SO I’ve found some good tinned fish. John West Boneless Sardines were tasty and free of yucky bits. John West Mackerel Fillets In Curry Sauce were okay, but too dry. But there’s bound to be better out there. Which is why I’m trying this: John West Sild In Tomato Sauce.
I don’t know anything about sild. But the picture on the front looked nice. And it features a competition to win a “luxury get-away to the Isle of Mull”. I couldn’t resist picking up this 110g tin from the shop-shelf in Tesco.
The sides and back of the tin don’t tell much about Sild either. The back is just a big list of ingredients and Nutrition Information.
It has 232 calories and 14.3g of fat. Which is uninteresting. What do Sild go with? How do you eat them? The tin doesn’t say. You can thank me for taking the risk on your behalf, in the comments at the end of the post.
So, what do John West Sild In Tomato Sauce look like? What are they like to eat? Should you try them? Let’s find out.
To its credit, they look delicious. More so than most tinned fish. And it gets better when you tip them into a bowl.
Look at that. Real little fish. They haven’t been processed into oblivion. Granted, sild aren’t the biggest fish, but you could tell that from their small tin. And they look yummy.
So, how do they taste? I’m three sild in, and first impressions are good. There’s no bony or disgusting manky bits. Instead, you can happily eat everything in there. Most conveniently, each sild is the right size for a mouthful. One sild, one fork, one mouthful.
Picking one apart however does reveal some yuckiness. Sild, it turns out, are vertebrates. And as such, they do have spines. And a tiny bit of mankiness. Sure, you can arduously remove every piece. But from the few I’ve eaten so far from this tin, you don’t need to. Unlike sardines, you can chomp away without worrying about bones or yuckiness.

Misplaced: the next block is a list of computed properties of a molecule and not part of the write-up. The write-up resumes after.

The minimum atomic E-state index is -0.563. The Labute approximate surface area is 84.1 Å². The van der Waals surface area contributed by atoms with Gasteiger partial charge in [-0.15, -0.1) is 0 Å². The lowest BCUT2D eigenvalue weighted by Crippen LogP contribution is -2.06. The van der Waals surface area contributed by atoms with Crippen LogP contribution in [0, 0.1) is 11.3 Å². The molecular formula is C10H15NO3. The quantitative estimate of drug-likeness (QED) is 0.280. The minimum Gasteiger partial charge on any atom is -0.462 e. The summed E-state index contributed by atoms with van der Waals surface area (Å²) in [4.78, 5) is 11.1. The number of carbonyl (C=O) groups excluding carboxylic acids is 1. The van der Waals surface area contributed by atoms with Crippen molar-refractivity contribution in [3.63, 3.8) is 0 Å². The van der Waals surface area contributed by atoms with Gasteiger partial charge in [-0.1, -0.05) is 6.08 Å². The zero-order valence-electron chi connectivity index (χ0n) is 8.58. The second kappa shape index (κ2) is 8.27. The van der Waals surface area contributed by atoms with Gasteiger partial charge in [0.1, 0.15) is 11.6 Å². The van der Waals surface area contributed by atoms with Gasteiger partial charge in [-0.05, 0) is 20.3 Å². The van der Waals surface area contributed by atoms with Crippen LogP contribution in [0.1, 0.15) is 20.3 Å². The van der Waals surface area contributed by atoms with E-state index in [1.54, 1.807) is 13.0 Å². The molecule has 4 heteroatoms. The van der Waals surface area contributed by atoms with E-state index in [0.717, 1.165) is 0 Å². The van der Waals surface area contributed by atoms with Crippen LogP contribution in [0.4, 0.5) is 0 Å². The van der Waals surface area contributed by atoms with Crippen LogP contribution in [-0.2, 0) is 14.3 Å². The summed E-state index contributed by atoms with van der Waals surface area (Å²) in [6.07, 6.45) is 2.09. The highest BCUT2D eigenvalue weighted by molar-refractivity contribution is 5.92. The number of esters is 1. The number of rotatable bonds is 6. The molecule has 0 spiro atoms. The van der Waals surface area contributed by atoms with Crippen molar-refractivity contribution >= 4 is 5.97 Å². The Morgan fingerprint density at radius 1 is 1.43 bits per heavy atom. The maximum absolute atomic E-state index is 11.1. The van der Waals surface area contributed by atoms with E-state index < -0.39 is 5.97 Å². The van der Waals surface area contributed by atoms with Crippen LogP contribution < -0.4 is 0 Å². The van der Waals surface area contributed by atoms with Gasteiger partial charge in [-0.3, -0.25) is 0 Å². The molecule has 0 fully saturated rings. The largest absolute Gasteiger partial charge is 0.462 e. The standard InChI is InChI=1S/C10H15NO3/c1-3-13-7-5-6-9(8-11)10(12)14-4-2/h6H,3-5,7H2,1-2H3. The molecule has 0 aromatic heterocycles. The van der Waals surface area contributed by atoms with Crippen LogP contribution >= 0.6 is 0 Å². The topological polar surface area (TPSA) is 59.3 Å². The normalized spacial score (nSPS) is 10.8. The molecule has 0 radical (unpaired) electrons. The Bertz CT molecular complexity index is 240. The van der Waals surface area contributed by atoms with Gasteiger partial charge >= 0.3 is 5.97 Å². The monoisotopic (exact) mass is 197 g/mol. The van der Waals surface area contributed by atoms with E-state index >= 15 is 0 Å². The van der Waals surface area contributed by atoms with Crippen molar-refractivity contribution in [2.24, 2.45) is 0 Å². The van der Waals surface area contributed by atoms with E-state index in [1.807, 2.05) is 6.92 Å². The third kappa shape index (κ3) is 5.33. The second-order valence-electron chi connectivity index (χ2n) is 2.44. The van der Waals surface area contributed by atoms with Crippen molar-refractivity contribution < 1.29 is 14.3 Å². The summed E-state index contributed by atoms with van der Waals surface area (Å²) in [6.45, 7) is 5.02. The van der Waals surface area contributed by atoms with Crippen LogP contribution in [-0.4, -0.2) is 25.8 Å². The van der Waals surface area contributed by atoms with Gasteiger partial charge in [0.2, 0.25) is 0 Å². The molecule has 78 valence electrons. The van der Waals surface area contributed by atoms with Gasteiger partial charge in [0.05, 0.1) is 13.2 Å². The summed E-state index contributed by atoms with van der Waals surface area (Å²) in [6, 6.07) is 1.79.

If I had to criticise John West Sild In Tomato sauce, it would be the taste. Or lack thereof. Sild, I’ve learnt, don’t have much taste. John West have done their best to compensate by filling the tin with tomato sauce. But John West are never going to pick a flavourful sauce. The result is a snack that tastes a little of fish, and a little bit more of tomato sauce. But ultimately, not of very much.
What do I like about John West Sild In Tomato Sauce? I like that they are exactly the right size. I like how easy and clean they are to eat. If, like me, you think sardines are icky, these are easier, yet still sardiny in character. I also like how John West have filled the tin with enough sauce this time.
What don’t I like about Job West Sild In Tomato Sauce? There’s not much to hate. They’re not boneless, so that might bother you. But the bones are so unobtrusive, you’ll be hard pressed to even notice. Especially if you’re hungry. If you want something fishy or with real flavour, you might want to look elsewhere.
To sum up, John West Sild In Tomato Sauce are a good value, easy to eat fishy snack. Easier than sardines, not as dry as mackerel fillets, more adventurous than boneless sardines. Just lacking any real taste. These are worth your time. Give them a try and leave a comment at the end of this post.
Have you tried John West Sild In Tomato Sauce? What did you think? Do please leave your opinions, corrections, requests and recommendations here.